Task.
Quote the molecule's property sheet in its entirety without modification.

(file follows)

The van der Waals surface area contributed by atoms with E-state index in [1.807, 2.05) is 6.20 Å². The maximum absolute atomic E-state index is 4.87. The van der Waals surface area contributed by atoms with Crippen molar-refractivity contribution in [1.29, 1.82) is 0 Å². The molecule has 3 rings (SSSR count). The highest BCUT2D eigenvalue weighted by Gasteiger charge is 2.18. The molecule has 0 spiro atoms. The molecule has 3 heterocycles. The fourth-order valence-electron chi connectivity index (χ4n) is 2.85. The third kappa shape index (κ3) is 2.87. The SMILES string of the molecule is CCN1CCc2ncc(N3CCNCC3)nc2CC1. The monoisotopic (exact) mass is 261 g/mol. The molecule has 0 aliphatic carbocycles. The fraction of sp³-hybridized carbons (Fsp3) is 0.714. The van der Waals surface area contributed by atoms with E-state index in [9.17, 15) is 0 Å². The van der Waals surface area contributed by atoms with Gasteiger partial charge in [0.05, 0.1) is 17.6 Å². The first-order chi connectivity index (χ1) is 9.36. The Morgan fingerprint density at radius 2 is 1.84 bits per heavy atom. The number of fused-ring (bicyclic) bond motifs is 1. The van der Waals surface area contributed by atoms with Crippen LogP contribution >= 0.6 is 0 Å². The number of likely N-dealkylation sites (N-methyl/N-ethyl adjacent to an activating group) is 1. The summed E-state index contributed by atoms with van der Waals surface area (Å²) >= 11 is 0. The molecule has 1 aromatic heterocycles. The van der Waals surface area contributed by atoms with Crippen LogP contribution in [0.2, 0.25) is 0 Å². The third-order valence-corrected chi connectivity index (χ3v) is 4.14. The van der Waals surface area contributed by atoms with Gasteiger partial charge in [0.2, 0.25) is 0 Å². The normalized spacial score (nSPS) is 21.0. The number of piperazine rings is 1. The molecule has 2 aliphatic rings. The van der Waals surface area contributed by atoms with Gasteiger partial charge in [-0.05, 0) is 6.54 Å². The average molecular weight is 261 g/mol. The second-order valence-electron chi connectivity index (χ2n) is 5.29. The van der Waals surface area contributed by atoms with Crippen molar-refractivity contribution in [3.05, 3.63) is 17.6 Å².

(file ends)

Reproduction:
The van der Waals surface area contributed by atoms with E-state index in [1.807, 2.05) is 6.20 Å². The maximum absolute atomic E-state index is 4.87. The van der Waals surface area contributed by atoms with Crippen molar-refractivity contribution in [1.29, 1.82) is 0 Å². The molecule has 3 rings (SSSR count). The highest BCUT2D eigenvalue weighted by Gasteiger charge is 2.18. The molecule has 0 spiro atoms. The molecule has 3 heterocycles. The fourth-order valence-electron chi connectivity index (χ4n) is 2.85. The third kappa shape index (κ3) is 2.87. The SMILES string of the molecule is CCN1CCc2ncc(N3CCNCC3)nc2CC1. The monoisotopic (exact) mass is 261 g/mol. The molecule has 0 aliphatic carbocycles. The fraction of sp³-hybridized carbons (Fsp3) is 0.714. The van der Waals surface area contributed by atoms with E-state index in [9.17, 15) is 0 Å². The van der Waals surface area contributed by atoms with Gasteiger partial charge in [0.05, 0.1) is 17.6 Å². The first-order chi connectivity index (χ1) is 9.36. The Morgan fingerprint density at radius 2 is 1.84 bits per heavy atom. The number of fused-ring (bicyclic) bond motifs is 1. The van der Waals surface area contributed by atoms with Crippen LogP contribution >= 0.6 is 0 Å². The number of likely N-dealkylation sites (N-methyl/N-ethyl adjacent to an activating group) is 1. The summed E-state index contributed by atoms with van der Waals surface area (Å²) >= 11 is 0. The molecule has 1 aromatic heterocycles. The van der Waals surface area contributed by atoms with Crippen LogP contribution in [0.2, 0.25) is 0 Å². The third-order valence-corrected chi connectivity index (χ3v) is 4.14. The van der Waals surface area contributed by atoms with Gasteiger partial charge in [0.2, 0.25) is 0 Å². The normalized spacial score (nSPS) is 21.0. The number of piperazine rings is 1. The molecule has 2 aliphatic rings. The van der Waals surface area contributed by atoms with Gasteiger partial charge in [-0.05, 0) is 6.54 Å². The average molecular weight is 261 g/mol. The second-order valence-electron chi connectivity index (χ2n) is 5.29. The van der Waals surface area contributed by atoms with Crippen molar-refractivity contribution in [3.05, 3.63) is 17.6 Å².